• Kolesnikov points out that analysts of Russia and its current politics should keep in mind that this gigantic post-imperial country is suffering from a severe case of “phantom limb” syndrome. And its people are not post-Soviet, but still Soviet, only living in anti-Soviet conditions. So whenever they sense any Soviet “ghost” (e.g. pompous military power, projecting fear), they feel good.
  • The elite’s self-preservation behavior may be rational, but short-sighted. They are not scared by stagnation but by the risk of losing their ill-gotten gains. This fear obstructs their long-term vision of launching change for their own sake.
  • As for the masses, they are conditioned to expect any change to be disastrous throughout the ensuing long period of so-called “negative adaptation.”
  • As a result, the country is stuck in a state that Kolesnikov describes as a “hybrid, poor balance”, too scared to even breathe, pinning its last hopes on Trump. 

Ведомости, Плюс гибридизация всей страны, Андрей Колесников, 18 января 2017 г.


Republic.ru: Missiles in Return for Crimea: What Is Behind Trump’s Nuclear Disarmament Proposal?

  • Author: Vladimir Frolov, expert in international affairs.
  • This week, president-elect Trump suggested a potential “big deal” with Moscow—lifting sanctions imposed on Russia over its annexation of Crimea in return for nuclear arms reduction.
  • On the one hand, Moscow sees it as a breakthrough initiative, but on the other, similar ideas were articulated during the George W. Bush and Obama presidencies to little effect. Therefore, the Kremlin may feel a bit concerned about the familiar military rhetoric.
  • Still, Moscow may yet harbor hopes of steering the conversation down the line toward the issues that have been bothering the Kremlin, such as U.S. global domination or the NATO-centered security architecture in Europe.
  • Also, the idea of putting sanctions and nuclear issues together in “one package” differs from earlier assumptions that sanctions are linked to Russia’s implementation of the Minsk Accords.
  • According to Thomas Graham of Kissinger Associates, who is rumored to be the next U.S. ambassador to Russia, the deal includes Russia’s full withdrawal from Ukraine, abolition of the DNR and LNR in return for Kiev’s refusal to join the EU and NATO, and recognition of Russia’s sovereignty over Crimea but only after Russia runs a new referendum under international oversight and compensates property losses to Ukraine.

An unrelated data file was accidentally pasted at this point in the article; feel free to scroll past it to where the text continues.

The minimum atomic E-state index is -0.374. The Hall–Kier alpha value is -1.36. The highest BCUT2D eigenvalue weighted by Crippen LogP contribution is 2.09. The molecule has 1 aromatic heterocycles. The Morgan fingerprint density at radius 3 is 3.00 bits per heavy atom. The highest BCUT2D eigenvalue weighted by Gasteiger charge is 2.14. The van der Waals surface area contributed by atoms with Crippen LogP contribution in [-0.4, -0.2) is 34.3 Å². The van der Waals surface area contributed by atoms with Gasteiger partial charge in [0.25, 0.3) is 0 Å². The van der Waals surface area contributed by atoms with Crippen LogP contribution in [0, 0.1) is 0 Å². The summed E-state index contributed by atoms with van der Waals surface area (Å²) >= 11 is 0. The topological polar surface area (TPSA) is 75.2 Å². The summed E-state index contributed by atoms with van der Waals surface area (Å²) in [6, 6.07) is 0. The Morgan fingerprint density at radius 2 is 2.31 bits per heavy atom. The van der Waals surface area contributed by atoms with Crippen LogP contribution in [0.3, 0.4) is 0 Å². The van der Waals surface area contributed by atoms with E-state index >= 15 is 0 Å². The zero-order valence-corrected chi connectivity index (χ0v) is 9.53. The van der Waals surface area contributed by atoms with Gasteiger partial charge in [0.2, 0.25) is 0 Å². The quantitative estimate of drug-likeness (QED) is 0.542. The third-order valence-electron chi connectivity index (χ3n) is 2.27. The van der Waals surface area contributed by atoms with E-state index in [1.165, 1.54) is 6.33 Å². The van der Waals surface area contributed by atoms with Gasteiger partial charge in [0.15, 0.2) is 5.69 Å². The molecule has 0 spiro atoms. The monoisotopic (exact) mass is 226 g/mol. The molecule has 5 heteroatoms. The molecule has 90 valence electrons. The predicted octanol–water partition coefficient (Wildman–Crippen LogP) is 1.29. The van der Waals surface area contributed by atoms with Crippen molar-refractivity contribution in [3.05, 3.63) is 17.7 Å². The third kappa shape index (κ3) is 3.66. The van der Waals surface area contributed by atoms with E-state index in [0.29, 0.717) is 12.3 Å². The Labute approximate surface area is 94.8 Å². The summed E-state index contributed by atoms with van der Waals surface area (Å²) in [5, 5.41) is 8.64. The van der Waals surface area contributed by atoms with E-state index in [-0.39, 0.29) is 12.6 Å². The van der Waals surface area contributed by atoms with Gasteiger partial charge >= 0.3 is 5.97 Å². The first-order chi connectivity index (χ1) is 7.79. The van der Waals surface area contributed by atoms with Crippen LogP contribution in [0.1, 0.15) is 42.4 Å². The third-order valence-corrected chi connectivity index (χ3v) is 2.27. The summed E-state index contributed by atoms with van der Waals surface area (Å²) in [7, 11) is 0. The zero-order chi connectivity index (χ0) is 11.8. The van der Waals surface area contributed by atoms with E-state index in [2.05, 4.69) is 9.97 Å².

• Another issue that may concern Moscow is that Trump’s stance on nuclear arms has been contradictory: so far he has voiced the need both to reduce nuclear arsenals and to start another arms race. His negative view of the Iran deal (that Moscow supports) is also a problem.
  • There are plenty of other issues related to U.S.-Russia nuclear cooperation,, ranging from nuclear modernization programs to compliance with various treaties (e.g. the INF Treaty).
  • But Russia has already showed the first signs of softening its stance in response to the new rhetoric of the Trump administration: last week Defense Minister Sergei Shoigu said that Russia may shift to non-nuclear strategic deterrence.
  • Frolov concludes that overall, despite its complexity, the Trump deal is not utopian, and its implementation depends on how it is structured. For Moscow, the very wording of the deal, with no mention of Ukraine, is already a political win. Besides, the deal allows the Kremlin to include in the exchange something that it doesn’t care about (or cannot afford, like a “nuclear missile-armored train”).

Republic.ru, Ракеты в обмен на Крым. Что стоит за предложением Трампа о ядерном разоружении? Владимир Фролов, 17 января 2017 г.


Vedomosti: Russia and America: The Impossible Partnership